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No matter where she finishes in the G1 LONGINES Hong Kong Cup (2000m), those watching will be witnessing both history in the making and a history maker, Japan’s champion mare with an endearingly fetching name – Loves Only You.

The LONGINES Hong Kong Cup will be the final race for Loves Only You, capping a short, star-studded, and decidedly international career, which has seen the now five-year-old daughter of Deep Impact land one of the most elusive overseas wins for Japan – its first Breeders’ Cup victory, while her FWD QEII Cup (2000m) triumph at Sha Tin earlier this year came at her first Hong Kong sortie.

Debuting in late 2018, Loves Only You pocketed her first G1 the next year in the fourth start of her career, with a win of the classic Yushun Himba (Japanese Oaks, 2400m).

And she did it unbeaten.

She’d been the race favorite from her career second start through her run in Japan’s G1 Queen Elizabeth II Cup (2200m) in the autumn, when Loves Only You failed for the first time to meet expectations. It was still a far-from-shabby third behind older females, as she finished 0.2s off winner Lucky Lilac who, the following month, finished second in the G1 LONGINES Hong Kong Vase (2400m).

Six months passed without a race, after which Loves Only You was given five starts for 2020, none of them wins and three out of the frame. They ran the gamut from understandable to forgivable to downright inexcusable.

On paper alone, it looked like the filly’s career was on the rocks. But, key to her inability to show her form, incredible spring and a nimbleness that assistant trainer Kazunari Yoshida likens to a cat, was to be found in those six months at the beginning of 2020. That key was the outbreak of the COVID-19 pandemic, or more specifically, the wrench it threw into racing.

When it was announced in late March 2020 that the Dubai World Cup meeting would be cancelled after all, 20 horses from Japan - its biggest team yet and Loves Only You among them - were already on site and had to return to Japan without racing.

The stress of quarantine, travel, and strange surroundings apparently took its toll on Loves Only You. It wasn’t until Japan’s Queen Elizabeth II Cup (2200m) that year that the then four-year-old started to look like her old self, finishing in third place for the second year in a row, this time only 0.1s behind repeat winner Lucky Lilac.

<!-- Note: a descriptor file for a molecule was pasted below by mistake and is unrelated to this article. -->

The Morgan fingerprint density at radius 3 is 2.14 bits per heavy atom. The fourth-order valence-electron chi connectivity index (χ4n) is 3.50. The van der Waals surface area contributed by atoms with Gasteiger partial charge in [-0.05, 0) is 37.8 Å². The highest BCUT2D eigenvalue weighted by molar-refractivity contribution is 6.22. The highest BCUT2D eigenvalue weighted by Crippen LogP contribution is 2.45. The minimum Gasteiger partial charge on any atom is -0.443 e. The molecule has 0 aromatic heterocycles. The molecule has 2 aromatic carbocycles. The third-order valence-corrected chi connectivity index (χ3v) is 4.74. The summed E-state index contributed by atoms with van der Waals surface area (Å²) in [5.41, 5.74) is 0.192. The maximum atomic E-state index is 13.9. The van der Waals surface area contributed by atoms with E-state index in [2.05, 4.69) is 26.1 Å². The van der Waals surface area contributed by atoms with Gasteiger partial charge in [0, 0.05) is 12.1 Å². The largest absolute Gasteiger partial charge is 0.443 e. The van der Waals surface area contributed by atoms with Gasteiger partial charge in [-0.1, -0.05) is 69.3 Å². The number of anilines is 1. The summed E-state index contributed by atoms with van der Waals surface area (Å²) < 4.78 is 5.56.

But at year-end, her 10th-place finish nearly a full second behind the winner in the G1 Arima Kinen seemed to bode poorly for the future. The distance of 2500m was her longest assignment yet and barrier four had seemed advantageous. But Mirco Demuro blamed her loss on the trip. “The inside ground was torn up and I’d wanted to travel about 4 widths off the rail, but there was too much pressure on the outside and I couldn’t find a way out,” he said.

The start of 2021 brought a new rider and new hope. Most importantly, it brought fantastic results. Loves Only You has yet to figure out of the top three in her five starts this year, all graded stakes, three of them top level. And, despite the continuing pandemic, Loves Only You has done more flying than most humans.

She started with a win of the G2 Kyoto Kinen (2200m) at Hanshin in February under Yuga Kawada and the next month flew off to Dubai, this time finishing third G1 in the Dubai Sheema Classic (2410m) under Oisin Murphy. In April, she debuted in Hong Kong and, with Vincent Ho up, led a Japanese 1-2-3-4 over the finish line of the G1 FWD QEII Cup (2000m).

“In one word, ‘strong’, is what she was,” said 60-year-old Yoshito Yahagi, currently only two wins from the top of Japan’s trainers’ championship. “She lost a shoe going into the first turn and, yet, was able to show the kind of speed she did in the stretch.

“Having kept her condition while training alone in Dubai before going to Hong Kong was quite an achievement. I think it shows how tough she is mentally.”

Ho agreed she was top notch. “She was extremely calm and professional. She held on very strongly and won impressively,” he said.

Back home, after four months off, Loves Only You was given her first start for the campaign in the G2 Sapporo Kinen (2000m). She finished second, less than a length behind dual G1 winner Sodashi and, more importantly, was able to show her prowess over the specific grass unique to the Hokkaido tracks. And that was part of the plan.

The venue for this year’s Breeders’ Cup venue was of special interest to Yahagi. “It is at Del Mar on the west coast, close to Japan. And, the turf at Sapporo is similar to the turf at Del Mar and I believe California turf will suit Japan horses,” he predicted leaving for the Breeders’ Cup.

On 22 October, when Loves Only You departed Japan with stablemate Marche Lorraine. Yahagi noted, “I think with two horses, it will make conditions very favorable. I think we have the best chances of success of any so far.”

The rest is history. Both horses won their respective races, Loves Only You with a gutsy, spine-tingling finish in the G1 Filly & Mare Turf (2200m) and Marche Lorraine in the Distaff, giving Japan not only its first long-coveted Breeders’ Cup victory after 25 years of trying, but two wins for good measure.

“There’s no words for how overjoyed I am,” Yahagi said post-race. “There were some difficult places, and I must admit I thought she wasn’t going to make it.

“It was a very exciting race. There’s nothing better than to be able to send that exciting news back home to Japan.

“I have nothing but gratitude for Loves Only You and wish to say to her, ‘Thank you for bringing me here.’ She is to me like a most-beloved daughter.”


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